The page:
Herein we report the findings of an integrated green process for the continuous oxidation and biomineralization of the most toxic As(III) from acidic streams using a laboratory-scale airlift bioreactor operated at thermoacidophilic conditions and fed with Fe(II) as electron donor. As(III) oxidation catalyzed by granular activated carbon (GAC), biological Fe(II) oxidation and scorodite crystallization took place simultaneously in the reactor, allowing the treatment of influent solutions containing 0.65 g·L−1 As(III). At a hydraulic retention time of 2.2 days, a stable arsenite oxidation efficiency of 99% was achieved, while the removal of total arsenic was 93%. Scorodite was yielded as the main solid product whose physical characteristics such as average size (250 µm) and the developed crystalline structure allowed the easy harvesting from the reactor and reflected the high stability by the low arsenic release of 0.4 mg.L−1 after 60 days of leaching. The analysis of the microbial composition in the reactor suspension and the precipitates indicated the dominance of thermoacidophilic archaeon of the genus Acidianus. Similarly, the attachment of microorganisms to the precipitates observed by scanning electron microscopy, suggested that the precipitation in our system was biologically mediated. The simultaneous arsenic oxidation and removal through catalyzed oxidation and biological processes provide the basis for a new and cost effective green methodology for arsenic fixation from acid As(III)-containing wastewaters.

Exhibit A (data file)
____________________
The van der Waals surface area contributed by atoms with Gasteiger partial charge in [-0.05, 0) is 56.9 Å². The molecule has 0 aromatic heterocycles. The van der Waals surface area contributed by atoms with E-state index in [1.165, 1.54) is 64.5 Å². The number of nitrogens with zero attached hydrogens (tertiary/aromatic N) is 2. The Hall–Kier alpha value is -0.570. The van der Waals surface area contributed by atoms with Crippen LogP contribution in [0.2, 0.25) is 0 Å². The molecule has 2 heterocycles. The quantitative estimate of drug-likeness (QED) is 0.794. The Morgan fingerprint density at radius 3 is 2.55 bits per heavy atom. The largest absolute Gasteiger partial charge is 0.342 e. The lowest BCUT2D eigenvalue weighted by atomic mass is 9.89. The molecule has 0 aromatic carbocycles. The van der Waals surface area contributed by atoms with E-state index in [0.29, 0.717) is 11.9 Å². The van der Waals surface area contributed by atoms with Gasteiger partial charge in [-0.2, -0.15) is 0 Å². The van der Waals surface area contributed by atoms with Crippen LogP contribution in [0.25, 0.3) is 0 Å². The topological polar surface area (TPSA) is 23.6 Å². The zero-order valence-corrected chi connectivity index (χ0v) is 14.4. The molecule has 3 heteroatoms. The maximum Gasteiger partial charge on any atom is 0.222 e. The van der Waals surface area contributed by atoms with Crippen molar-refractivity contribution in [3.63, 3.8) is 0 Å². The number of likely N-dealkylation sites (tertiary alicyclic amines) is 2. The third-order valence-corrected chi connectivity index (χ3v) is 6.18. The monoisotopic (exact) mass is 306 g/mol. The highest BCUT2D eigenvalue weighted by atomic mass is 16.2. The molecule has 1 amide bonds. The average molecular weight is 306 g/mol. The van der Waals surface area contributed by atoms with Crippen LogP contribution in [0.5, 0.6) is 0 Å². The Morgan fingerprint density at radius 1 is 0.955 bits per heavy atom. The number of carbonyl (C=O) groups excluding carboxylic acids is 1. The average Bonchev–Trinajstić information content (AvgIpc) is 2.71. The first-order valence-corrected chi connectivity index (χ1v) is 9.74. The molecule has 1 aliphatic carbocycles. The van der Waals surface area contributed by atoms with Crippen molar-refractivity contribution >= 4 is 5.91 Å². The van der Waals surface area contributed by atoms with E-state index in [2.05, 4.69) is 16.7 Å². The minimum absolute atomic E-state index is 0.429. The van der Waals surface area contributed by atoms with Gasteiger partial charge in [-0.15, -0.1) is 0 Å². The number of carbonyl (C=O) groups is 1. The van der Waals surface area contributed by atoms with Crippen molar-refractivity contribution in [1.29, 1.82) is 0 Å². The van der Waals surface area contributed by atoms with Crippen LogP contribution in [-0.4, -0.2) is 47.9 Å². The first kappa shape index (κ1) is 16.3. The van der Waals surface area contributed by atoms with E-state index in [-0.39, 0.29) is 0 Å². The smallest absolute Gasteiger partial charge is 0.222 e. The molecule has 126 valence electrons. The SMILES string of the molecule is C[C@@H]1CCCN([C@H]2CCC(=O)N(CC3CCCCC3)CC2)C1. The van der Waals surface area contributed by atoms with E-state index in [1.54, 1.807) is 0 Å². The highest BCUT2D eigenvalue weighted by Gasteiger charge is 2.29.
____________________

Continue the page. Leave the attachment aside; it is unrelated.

- Acidianus, Activated carbon
- Airlift Reactor, Arsenite oxidation
Scorodite Cystallization through GAC-catalyzed As(III) Oxidation in a Thermoacidophilic Airlift Reactor